Cryptic crab caves in Caenozoic corals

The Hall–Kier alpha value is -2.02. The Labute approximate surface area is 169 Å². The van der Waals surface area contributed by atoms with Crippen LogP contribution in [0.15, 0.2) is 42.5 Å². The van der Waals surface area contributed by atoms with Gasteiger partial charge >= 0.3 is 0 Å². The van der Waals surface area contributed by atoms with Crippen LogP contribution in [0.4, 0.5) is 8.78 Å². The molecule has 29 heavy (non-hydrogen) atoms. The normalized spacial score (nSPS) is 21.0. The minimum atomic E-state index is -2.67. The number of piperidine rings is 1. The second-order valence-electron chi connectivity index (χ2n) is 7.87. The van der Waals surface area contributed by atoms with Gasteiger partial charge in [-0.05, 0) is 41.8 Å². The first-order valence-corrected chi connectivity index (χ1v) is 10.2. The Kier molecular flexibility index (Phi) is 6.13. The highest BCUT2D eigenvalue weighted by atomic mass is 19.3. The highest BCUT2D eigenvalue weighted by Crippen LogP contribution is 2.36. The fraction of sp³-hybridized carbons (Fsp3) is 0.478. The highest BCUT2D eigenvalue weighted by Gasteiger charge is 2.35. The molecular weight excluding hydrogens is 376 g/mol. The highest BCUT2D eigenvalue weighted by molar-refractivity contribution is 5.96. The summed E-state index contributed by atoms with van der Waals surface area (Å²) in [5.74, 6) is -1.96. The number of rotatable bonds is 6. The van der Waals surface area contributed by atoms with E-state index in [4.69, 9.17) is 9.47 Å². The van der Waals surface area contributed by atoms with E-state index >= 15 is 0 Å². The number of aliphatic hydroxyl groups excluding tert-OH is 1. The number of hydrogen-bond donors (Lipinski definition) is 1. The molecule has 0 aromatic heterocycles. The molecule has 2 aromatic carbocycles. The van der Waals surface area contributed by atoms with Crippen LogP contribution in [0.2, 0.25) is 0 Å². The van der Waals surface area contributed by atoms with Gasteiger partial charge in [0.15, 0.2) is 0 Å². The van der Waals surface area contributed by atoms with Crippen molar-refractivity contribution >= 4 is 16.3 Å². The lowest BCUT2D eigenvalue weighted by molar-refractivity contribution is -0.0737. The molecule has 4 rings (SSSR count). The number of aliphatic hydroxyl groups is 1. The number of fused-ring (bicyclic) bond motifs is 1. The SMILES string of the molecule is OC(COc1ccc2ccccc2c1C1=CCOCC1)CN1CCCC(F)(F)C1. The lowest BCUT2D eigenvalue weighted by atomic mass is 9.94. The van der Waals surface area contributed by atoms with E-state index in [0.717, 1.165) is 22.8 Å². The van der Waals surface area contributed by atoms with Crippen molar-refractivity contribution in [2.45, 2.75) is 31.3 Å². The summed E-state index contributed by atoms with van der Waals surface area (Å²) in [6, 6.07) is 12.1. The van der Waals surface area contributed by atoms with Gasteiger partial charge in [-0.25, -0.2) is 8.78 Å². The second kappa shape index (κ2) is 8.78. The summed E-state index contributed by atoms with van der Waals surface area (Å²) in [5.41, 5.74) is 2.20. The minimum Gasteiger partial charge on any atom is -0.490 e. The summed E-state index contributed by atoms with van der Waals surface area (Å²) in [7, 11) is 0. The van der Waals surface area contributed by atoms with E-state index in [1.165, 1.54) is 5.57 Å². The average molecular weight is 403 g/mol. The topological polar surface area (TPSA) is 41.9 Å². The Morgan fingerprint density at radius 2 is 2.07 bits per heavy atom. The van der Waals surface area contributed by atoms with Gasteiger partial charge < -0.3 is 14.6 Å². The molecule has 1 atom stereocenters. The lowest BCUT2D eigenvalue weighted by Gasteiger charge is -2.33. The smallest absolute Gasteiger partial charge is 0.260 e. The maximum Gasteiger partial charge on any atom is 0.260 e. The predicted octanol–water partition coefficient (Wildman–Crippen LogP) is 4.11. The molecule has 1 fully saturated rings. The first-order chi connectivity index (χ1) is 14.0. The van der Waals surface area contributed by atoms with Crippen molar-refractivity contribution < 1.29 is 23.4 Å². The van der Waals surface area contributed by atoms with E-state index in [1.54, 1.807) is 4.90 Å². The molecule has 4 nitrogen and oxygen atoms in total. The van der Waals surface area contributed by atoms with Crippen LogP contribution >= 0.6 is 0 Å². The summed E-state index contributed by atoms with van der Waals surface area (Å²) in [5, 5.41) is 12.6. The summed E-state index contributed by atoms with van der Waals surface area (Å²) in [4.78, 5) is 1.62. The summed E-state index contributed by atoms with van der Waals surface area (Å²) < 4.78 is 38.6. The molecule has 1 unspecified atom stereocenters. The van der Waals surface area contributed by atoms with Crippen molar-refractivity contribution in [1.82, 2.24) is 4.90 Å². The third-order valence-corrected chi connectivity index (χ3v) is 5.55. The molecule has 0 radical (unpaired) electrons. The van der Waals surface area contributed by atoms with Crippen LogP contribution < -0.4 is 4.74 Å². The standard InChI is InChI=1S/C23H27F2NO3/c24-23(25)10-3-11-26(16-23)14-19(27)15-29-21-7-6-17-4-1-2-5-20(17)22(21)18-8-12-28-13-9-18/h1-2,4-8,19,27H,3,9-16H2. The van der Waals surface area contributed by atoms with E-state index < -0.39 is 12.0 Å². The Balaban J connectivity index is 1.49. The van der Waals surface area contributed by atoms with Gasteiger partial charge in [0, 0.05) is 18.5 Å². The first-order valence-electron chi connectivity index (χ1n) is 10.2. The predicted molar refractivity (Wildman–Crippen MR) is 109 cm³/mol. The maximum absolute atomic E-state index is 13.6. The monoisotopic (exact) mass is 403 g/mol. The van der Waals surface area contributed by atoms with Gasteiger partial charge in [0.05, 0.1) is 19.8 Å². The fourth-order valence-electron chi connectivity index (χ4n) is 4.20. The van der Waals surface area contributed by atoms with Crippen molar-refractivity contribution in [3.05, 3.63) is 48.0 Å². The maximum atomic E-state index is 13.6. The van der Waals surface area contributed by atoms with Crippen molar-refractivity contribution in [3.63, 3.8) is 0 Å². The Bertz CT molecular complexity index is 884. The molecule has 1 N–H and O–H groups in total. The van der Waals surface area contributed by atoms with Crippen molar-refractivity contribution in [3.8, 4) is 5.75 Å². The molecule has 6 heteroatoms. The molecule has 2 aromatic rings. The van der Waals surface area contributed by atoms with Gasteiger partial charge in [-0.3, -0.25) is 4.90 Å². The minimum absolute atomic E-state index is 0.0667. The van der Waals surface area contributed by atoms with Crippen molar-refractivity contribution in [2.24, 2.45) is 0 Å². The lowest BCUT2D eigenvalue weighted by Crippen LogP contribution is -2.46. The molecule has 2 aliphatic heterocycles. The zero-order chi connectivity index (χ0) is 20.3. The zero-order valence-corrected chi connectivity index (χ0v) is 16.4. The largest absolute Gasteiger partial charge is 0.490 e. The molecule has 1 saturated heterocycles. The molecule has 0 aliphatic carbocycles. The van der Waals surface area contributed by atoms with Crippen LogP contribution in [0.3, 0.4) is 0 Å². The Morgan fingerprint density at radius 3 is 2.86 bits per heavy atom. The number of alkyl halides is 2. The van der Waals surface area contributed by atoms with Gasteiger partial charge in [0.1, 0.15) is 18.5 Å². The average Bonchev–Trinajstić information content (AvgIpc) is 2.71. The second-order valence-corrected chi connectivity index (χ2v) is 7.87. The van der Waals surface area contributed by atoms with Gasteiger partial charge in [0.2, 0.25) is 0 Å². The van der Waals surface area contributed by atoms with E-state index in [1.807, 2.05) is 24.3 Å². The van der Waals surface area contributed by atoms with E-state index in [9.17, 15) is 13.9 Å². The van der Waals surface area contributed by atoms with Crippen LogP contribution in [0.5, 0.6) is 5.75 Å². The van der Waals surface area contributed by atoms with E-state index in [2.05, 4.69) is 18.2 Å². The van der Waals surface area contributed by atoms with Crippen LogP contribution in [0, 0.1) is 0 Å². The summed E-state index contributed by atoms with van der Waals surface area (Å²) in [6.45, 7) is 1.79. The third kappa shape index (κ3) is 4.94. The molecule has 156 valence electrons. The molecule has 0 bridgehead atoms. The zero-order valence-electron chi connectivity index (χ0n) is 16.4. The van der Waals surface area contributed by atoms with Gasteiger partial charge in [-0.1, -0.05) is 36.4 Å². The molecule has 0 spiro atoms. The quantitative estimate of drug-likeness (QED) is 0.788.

Adiël A Klompmaker (USA) Modern coral reefs harbour a large number of cryptic species: species that are either small and/or well hidden in the nooks and crannies of the reef framework. Examples include certain fish, stomatopods, shrimps and crabs. One such group consists of members of the Cryptochiridae family or cryptic crabs. These are small, usually much less than 10mm carapace length, and fragile, because much of their exoskeleton is poorly calcified. The phylogeny, systematics and ecology of these crabs have been an active field of research during the last few years, especially due to work of Sancia van der Meij (Naturalis Biodiversity Center, now at the Oxford University Museum of Natural History) and colleagues. The number of species known has increased notably from about about 45 in 2011 to 52 species in 2016. Along with the discovery of new taxa of these cryptic species, the placement in the Grapsoidea superfamily has been rejected and the Cryptochiridae are now firmly placed in the Cryptochiroidea superfamily. Domiciles in corals This group relies heavily on corals for protection, because all of the more than 50 species live in domiciles within the corals. Most of them can be found in circular to oval or crescent-shaped holes or pits (Fig. 1), whereas only two species make true galls in which the females reside. All species that live in holes are oriented face-forward. The holes are probably caused by a combination of the crabs’ ability to kill a polyp and plus subsequent removal of some … Read More

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